How should we teach foreign language?
Active learning/teaching is the pedagogical approach which highlights motivating learners to be engaged in the classroom doings. It is frequently defined as taking part in activities involving them in lively performance and developing thinking tasks as analysis, synthesis, and assessment.
In my point of view, there are some noteworthy ways to involve students during a lecture such as short demonstrations, surveyed by class debate as well as the 20 -30 guided PPT lecture, followed by expounding, discussing and particularizing the material.
I am convinced that discussion is essential for a lecture, as an instrument to advance active learning skills and to motivate students toward further learning, or else to mature students’ thinking skills.
The point I am making is that; instead of asking/ answering questions about active learning, I am going to talk about active teaching.
For me – teaching online is using technology in the classroom; as an additional method of conventional teaching.
I am for blended learning which means – taking advantage of both, traditional f2f techniques and possibilities given by new technologies.
Some say that: participants in online classes seem to be more involved and engaged in lesson activities than students in conventional classes.
In my opinion, we are able to activate our learners equally in both situations.
Getting decent communication in different educational settings requires altered teaching approaches.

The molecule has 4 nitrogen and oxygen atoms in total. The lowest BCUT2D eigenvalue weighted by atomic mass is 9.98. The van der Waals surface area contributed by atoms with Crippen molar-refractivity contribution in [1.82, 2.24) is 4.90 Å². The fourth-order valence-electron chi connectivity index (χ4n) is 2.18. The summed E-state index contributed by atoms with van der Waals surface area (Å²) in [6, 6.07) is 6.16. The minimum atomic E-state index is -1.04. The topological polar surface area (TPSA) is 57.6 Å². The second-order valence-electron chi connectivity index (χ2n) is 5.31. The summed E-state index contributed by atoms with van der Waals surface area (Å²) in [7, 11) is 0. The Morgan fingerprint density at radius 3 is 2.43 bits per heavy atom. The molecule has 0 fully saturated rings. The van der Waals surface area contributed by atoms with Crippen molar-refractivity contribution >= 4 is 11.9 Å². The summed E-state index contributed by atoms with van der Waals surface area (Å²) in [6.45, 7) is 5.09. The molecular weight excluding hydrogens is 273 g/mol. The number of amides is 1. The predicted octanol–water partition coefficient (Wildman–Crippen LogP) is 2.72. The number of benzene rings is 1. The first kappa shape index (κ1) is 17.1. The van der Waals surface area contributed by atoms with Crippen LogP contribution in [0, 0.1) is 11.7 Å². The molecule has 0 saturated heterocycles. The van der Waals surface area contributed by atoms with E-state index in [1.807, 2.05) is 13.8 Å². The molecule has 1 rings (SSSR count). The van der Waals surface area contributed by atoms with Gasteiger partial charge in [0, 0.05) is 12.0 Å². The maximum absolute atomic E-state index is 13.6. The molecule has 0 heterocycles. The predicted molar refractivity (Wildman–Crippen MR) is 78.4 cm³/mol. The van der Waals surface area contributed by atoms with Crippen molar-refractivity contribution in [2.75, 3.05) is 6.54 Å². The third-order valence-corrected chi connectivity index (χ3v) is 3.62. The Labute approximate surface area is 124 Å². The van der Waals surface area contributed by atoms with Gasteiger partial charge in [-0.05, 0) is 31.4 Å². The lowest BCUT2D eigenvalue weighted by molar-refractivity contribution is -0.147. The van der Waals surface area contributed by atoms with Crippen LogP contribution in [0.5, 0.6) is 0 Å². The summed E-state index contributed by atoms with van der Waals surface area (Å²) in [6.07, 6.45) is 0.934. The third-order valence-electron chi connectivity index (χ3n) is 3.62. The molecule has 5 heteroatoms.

This enables us to change them from passive learners to active students.
But how to help them learn actively and meaningfully, it is a separate issue.
Active learning involves providing opportunities for students to meaningfully talk and listen, write, read, and reflect on the content, ideas, issues, and concerns of an academic subject. (Meyers & Jones, 1993, p. 6)
Confucius’s aphorism should not be forgotten.
I hear and I forget. I see and I remember. I do and I understand. (Page 75 Instruction at FSU Handbook 2011)
By doing and practicing, we build our long term memory library.
Short term recollection is formed mostly by memorizing, which is unfortunately assessed in majority of schools.
My experience tells that I ought to practice active learning principles to progress activities for my students that best mirror my particular communication style and the topics, forms of thinking, and strategies to the problems which are needed to understand and relate to the topics.
This is how I work on creating my “active learners”.
Looking for answers to the most common questions: what, when, where, who, why, why don’t, how etc. is always the starting point.
As a result of our discussion – we are able to put together part of incompetent content knowledgeable student with fully involved learner and self-motivated thinker.